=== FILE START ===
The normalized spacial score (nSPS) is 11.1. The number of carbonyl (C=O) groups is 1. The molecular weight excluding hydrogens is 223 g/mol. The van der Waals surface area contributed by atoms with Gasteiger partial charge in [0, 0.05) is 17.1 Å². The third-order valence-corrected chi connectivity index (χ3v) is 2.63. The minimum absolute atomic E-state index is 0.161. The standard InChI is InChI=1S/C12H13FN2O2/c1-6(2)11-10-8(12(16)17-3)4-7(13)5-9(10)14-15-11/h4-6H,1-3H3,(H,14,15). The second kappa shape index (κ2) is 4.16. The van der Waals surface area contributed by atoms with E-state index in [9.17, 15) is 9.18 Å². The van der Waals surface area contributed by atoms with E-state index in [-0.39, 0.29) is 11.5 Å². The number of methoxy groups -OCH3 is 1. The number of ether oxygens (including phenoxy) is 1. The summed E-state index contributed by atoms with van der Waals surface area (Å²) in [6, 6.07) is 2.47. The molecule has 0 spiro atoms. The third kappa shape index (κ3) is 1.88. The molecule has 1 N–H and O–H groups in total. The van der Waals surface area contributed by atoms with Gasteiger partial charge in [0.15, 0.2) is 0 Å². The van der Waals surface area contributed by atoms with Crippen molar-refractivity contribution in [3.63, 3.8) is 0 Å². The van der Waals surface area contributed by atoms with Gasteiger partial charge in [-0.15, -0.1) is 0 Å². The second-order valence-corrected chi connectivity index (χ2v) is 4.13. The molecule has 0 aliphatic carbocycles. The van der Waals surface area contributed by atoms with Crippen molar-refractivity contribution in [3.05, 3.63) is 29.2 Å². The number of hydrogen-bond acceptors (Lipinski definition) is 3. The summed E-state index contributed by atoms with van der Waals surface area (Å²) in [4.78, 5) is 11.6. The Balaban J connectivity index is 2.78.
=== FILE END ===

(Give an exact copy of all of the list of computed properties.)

The normalized spacial score (nSPS) is 11.1. The number of carbonyl (C=O) groups is 1. The molecular weight excluding hydrogens is 223 g/mol. The van der Waals surface area contributed by atoms with Gasteiger partial charge in [0, 0.05) is 17.1 Å². The third-order valence-corrected chi connectivity index (χ3v) is 2.63. The minimum absolute atomic E-state index is 0.161. The standard InChI is InChI=1S/C12H13FN2O2/c1-6(2)11-10-8(12(16)17-3)4-7(13)5-9(10)14-15-11/h4-6H,1-3H3,(H,14,15). The second kappa shape index (κ2) is 4.16. The van der Waals surface area contributed by atoms with E-state index in [9.17, 15) is 9.18 Å². The van der Waals surface area contributed by atoms with E-state index in [-0.39, 0.29) is 11.5 Å². The number of methoxy groups -OCH3 is 1. The number of ether oxygens (including phenoxy) is 1. The summed E-state index contributed by atoms with van der Waals surface area (Å²) in [6, 6.07) is 2.47. The molecule has 0 spiro atoms. The third kappa shape index (κ3) is 1.88. The molecule has 1 N–H and O–H groups in total. The van der Waals surface area contributed by atoms with Gasteiger partial charge in [0.15, 0.2) is 0 Å². The van der Waals surface area contributed by atoms with Crippen molar-refractivity contribution in [3.63, 3.8) is 0 Å². The van der Waals surface area contributed by atoms with Gasteiger partial charge in [-0.15, -0.1) is 0 Å². The second-order valence-corrected chi connectivity index (χ2v) is 4.13. The molecule has 0 aliphatic carbocycles. The van der Waals surface area contributed by atoms with Crippen molar-refractivity contribution in [3.05, 3.63) is 29.2 Å². The number of hydrogen-bond acceptors (Lipinski definition) is 3. The summed E-state index contributed by atoms with van der Waals surface area (Å²) in [4.78, 5) is 11.6. The Balaban J connectivity index is 2.78.